You know how banks now have to give you more notice before
hiking your credit card interest rates? And how they're no longer
allowed to charge those crazy penalty fees on top of other penalty
fees? Great stuff, right?
That'll be $144, please.
That's the minimum cost -- $12 a month -- of having a Chase
Total Checking account if you don't maintain a $1,500 minimum
balance (or $5,000 across all your deposit accounts) or make $500
in monthly direct deposits.
These new fees from
) take effect Feb. 8. And though I'm sure you're tempted, don't
hastily blow off the bank for greener pastures just yet. The grass
on bank lawns everywhere is getting browner by the day.
What do you mean, I owe
Costs like these on formerly "free" accounts have been creeping
onto bank statements lately, ever since new consumer protection
laws capped some of banks' more usurious fees.
With new limits on how much they can shake down customers for
every infraction, banks have begun to hit up the rich relatives for
rent money. Here's the part where we're supposed to cue a sad-faced
clown showing his empty pockets, apologizing for not being able to
"afford" to offer you, dear customer, free checking anymore.
Pay no attention to those
behind the curtain, bank patrons. Instead, have your checkbooks
handy. As Lowcards.com reports, banks have dropped the "r" in the
- Over at
Bank of America
) , you'll pay $6 to $25 a month, depending on your account
balances and the kinds of accounts you have with the
- A basic account at
) runs $8 a month if you fail to transact with the bank at least
five times a month. And for a less basic account, it's $20 a
month if your balance (in a single or multiple accounts) falls
- And at
) , formerly free checking now costs new customers $5 a month,
plus $6.95 for online bill payment privileges.
Qualify for free checking? You're still not off the hook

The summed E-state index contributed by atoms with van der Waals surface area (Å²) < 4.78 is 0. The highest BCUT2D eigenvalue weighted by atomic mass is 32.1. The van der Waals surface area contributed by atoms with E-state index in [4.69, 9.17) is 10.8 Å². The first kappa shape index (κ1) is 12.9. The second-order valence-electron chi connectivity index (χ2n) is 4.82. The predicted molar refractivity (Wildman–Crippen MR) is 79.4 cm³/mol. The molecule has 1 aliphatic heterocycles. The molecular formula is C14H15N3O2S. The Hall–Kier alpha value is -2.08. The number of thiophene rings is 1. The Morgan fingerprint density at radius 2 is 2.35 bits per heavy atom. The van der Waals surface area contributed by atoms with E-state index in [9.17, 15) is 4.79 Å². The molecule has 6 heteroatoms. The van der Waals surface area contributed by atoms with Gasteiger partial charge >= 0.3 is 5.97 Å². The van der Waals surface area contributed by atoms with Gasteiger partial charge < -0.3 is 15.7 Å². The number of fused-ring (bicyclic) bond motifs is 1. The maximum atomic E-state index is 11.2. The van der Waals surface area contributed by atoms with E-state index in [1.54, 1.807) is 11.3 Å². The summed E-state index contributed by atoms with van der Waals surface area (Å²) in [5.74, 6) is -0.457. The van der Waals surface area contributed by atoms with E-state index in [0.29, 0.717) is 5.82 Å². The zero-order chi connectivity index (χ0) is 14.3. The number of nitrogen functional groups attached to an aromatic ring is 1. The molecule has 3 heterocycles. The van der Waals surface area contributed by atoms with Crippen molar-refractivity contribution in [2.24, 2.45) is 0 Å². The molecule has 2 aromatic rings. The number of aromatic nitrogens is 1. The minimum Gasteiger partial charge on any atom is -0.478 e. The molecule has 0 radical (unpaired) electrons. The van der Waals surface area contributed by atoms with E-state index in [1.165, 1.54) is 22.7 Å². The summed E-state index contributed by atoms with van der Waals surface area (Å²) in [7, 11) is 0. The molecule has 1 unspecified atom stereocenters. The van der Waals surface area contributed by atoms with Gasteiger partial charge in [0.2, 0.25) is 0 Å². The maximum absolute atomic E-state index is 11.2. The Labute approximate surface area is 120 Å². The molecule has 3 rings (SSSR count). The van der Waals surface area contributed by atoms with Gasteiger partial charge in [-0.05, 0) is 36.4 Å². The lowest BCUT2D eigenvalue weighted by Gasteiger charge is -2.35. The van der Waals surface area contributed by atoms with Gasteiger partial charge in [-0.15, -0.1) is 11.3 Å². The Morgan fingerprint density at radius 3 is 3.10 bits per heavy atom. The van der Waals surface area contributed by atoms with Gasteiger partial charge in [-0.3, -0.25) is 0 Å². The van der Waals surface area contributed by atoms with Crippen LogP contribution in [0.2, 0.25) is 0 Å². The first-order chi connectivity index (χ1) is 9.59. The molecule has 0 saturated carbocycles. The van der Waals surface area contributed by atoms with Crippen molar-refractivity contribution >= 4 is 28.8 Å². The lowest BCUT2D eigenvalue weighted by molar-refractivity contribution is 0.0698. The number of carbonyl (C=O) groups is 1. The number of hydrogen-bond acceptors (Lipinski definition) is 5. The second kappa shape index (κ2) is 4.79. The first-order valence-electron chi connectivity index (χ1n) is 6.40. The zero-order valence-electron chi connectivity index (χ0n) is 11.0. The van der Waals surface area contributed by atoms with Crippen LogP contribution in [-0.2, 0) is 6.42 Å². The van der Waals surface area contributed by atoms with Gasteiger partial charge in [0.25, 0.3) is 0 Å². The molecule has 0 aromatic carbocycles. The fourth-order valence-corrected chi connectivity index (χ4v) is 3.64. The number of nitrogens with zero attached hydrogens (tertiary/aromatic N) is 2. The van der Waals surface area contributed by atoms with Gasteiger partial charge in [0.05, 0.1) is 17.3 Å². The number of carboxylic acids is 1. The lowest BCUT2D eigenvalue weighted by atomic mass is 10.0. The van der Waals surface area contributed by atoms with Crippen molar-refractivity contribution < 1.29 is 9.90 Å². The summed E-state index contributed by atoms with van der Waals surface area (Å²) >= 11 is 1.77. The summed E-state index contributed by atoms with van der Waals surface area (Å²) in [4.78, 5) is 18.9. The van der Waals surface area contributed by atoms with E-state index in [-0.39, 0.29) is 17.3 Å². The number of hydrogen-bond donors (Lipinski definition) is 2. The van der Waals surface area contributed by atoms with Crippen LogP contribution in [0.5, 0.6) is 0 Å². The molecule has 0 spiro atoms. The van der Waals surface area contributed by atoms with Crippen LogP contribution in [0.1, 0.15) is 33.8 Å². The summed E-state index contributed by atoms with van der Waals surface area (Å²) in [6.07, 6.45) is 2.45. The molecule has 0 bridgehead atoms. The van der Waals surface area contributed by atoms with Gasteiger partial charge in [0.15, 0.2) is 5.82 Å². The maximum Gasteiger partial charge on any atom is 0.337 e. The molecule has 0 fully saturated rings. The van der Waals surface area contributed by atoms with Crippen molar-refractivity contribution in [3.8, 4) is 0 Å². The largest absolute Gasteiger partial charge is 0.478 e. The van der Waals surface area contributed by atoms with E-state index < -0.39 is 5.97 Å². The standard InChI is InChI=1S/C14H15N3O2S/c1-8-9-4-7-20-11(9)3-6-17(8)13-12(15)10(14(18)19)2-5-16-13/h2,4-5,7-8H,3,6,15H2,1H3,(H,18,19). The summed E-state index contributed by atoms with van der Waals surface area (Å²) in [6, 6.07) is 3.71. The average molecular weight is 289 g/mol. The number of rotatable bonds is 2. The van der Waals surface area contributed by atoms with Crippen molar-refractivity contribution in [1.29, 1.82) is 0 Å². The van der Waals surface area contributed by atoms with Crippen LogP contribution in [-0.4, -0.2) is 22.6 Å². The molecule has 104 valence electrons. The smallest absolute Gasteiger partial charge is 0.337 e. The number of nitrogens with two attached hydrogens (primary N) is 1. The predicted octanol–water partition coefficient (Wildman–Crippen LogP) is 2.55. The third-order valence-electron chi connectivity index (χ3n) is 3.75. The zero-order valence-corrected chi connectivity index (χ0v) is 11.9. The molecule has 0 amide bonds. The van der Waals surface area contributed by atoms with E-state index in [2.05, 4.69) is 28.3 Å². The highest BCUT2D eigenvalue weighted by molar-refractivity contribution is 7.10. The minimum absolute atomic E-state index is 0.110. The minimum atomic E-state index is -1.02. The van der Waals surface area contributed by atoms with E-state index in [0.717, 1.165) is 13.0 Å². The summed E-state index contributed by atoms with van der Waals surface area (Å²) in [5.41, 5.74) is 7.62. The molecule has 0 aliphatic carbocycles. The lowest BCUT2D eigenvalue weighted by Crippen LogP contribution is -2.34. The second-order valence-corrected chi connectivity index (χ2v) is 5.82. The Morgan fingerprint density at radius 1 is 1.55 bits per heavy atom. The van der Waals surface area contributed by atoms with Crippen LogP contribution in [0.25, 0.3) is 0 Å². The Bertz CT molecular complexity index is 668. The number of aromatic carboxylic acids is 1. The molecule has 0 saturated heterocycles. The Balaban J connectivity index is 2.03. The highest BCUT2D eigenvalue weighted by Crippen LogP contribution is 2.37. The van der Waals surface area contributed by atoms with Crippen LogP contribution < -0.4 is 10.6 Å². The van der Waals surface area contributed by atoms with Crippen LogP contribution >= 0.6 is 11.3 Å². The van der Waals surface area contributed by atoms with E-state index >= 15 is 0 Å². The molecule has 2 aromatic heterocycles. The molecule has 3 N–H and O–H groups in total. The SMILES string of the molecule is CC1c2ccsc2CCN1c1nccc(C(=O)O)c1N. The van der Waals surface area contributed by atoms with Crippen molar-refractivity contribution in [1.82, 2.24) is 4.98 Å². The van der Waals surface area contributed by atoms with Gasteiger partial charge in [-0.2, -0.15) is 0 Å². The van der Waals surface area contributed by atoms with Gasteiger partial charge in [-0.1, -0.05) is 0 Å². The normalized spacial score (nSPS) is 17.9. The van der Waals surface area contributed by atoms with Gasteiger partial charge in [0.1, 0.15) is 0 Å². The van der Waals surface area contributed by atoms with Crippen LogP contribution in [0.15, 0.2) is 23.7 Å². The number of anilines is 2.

Even if you have sufficient funds to earn the privilege of free
checking, you still may not be able to shake off that bull's-eye on
That's because the fee infestation is spreading. For example,
starting Feb. 8, in addition to increased checking account fees,
ATM and debit card withdrawals at non-Chase money machines will
rise to $5 (formerly $2). Daily overdraft protection and
insufficient funds fees will go from $10 to $12 each.
Wire transfers, online transfers, stop-payment requests, and
even printing recent account activities at an ATM -- basically, any
type of transaction that was not subject to new regulations -- is
fair game for fee increases. It all gives new meaning to the phrase
How to avoid the sting of new banking fees
Finding the best bank for your bucks once required a simple
side-by-side comparison of interest rates. These days,
self-awareness is the first step in finding banking bliss (or at
least not getting robbed at your own bank).
With interest rates paying such a pittance, a few visits to a
foreign ATM or a dip below the minimum balance requirement can wipe
out months of interest earnings. If it's been a while since you've
looked at your banking habits -- and costs -- now's a good time to
see whether you and your current financial institution are a good
match. Some considerations:
How much money do you typically keep in your
If you tend to ride the line, then your biggest consideration
should be the monthly fee.
Do you have checking and savings accounts at the same
Or is your banking business spread across several institutions?
Consider giving your savings, checking and/or other business to a
single bank where your minimum account balance will be calculated
based on all of your accounts.
How often do you get cash from an ATM?
Is it convenient to find your bank's machines?
How good are you at keeping records?
A bank that offers to refund a certain number of foreign ATM
surcharges sounds great - but only if you're good about adhering
to the limits and keeping track of your wayward banking
Do you have direct deposits or regular transfers set
Direct deposits are often a ticket to avoiding maintenance fees.
So are automatic transfers from a savings account, at least at
How often do you use your debit card?
As with direct deposits, some banks encourage debit transactions
(10 times a month or more, since it's more profitable for them)
and will waive fees for customers who make a minimum number of
transactions per month.
How often do you need to visit a physical branch of your
If you're comfortable conducting some of your business online or
via mail, online banks like ING Direct charge less -- and pay
interest on some accounts -- because they have less overhead
costs to cover.
Do you pay your bills online?
Check to see whether online bill payment costs extra, or if it
counts as a fee-waiving activity. Also consider the costs of
paper checking, and getting copies of cancelled checks sent to
you physically or online.
Do you qualify to become a member of a credit union or
Although not fee-free, the costs of banking at these
community-owned institutions can be significantly less than doing
business with the larger corporations. Plus, many offer free
checking accounts for students and senior citizens who opt out of
paper statements. Find a local bank via
, or ICBA's
community bank locator
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